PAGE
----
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EXPENDITURE

Online Encyclopedia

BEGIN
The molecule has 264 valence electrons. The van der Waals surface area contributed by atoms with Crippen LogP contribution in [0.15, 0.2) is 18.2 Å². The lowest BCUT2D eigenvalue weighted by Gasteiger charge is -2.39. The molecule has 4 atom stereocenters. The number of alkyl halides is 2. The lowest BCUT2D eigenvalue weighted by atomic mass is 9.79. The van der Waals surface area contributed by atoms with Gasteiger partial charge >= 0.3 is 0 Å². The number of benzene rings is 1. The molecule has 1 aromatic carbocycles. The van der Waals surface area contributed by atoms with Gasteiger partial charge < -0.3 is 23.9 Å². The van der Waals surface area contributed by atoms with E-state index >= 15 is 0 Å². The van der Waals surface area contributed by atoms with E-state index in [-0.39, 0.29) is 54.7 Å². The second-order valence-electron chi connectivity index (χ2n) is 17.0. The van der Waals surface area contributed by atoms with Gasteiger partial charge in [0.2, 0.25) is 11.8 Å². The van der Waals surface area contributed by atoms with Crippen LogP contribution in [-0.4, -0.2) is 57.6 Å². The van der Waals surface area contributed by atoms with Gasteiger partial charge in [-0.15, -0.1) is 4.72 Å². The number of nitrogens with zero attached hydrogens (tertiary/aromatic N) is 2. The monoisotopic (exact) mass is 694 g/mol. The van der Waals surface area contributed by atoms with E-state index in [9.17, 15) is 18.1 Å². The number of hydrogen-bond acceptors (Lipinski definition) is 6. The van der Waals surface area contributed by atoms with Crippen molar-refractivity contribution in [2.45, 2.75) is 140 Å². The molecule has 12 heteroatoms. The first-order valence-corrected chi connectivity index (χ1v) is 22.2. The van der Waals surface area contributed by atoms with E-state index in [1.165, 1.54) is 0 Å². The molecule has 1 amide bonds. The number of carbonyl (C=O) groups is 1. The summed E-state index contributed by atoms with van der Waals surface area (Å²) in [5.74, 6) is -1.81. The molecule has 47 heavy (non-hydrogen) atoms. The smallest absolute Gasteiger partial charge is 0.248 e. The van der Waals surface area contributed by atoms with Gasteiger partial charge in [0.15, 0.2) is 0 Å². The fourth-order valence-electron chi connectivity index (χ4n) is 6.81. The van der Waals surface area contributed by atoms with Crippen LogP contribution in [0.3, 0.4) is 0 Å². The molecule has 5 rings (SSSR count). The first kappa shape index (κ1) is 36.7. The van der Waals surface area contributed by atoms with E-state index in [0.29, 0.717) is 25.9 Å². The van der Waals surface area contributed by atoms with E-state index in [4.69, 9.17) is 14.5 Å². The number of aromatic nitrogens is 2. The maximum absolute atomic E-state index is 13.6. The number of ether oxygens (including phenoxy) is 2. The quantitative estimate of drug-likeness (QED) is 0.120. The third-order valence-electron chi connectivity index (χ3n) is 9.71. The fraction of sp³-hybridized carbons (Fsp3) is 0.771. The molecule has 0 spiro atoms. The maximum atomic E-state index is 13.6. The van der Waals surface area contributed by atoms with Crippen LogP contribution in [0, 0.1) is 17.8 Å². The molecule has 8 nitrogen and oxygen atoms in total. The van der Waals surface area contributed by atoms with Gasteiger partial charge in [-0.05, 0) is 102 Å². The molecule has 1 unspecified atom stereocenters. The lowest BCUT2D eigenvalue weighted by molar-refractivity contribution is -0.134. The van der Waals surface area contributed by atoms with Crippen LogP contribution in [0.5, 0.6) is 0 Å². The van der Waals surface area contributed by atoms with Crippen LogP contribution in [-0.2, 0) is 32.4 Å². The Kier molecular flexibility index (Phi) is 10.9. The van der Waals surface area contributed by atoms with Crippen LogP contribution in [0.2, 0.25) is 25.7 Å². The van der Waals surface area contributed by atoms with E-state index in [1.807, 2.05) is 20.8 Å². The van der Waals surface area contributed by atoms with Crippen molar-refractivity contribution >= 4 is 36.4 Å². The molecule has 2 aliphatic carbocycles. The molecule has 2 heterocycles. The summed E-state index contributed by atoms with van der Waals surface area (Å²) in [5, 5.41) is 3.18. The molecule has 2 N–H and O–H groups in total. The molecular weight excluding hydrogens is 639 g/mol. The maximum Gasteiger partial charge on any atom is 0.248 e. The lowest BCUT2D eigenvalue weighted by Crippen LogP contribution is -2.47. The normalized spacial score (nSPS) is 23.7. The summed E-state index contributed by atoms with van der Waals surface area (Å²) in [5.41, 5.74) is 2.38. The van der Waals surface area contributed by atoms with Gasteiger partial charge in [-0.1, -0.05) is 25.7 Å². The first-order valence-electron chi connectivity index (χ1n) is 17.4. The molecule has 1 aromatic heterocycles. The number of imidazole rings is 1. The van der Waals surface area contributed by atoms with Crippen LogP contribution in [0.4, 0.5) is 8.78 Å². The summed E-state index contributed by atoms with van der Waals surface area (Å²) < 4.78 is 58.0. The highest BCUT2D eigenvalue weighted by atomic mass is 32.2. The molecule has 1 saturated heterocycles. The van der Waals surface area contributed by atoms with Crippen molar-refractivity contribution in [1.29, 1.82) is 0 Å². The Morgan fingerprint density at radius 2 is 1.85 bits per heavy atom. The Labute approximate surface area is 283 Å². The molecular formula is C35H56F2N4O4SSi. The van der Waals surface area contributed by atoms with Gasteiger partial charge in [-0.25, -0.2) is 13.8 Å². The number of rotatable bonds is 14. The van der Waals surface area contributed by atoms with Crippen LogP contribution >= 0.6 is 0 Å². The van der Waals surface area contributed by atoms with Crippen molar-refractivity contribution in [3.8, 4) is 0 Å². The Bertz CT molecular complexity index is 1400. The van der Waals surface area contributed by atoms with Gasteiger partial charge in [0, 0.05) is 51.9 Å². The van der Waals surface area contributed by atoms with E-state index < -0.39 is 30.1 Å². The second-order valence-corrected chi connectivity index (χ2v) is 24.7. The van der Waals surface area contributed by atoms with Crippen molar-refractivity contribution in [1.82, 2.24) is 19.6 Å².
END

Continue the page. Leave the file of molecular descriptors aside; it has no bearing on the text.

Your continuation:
Originally appearing in Volume V15, Page 262 of the 1911 Encyclopedia Britannica.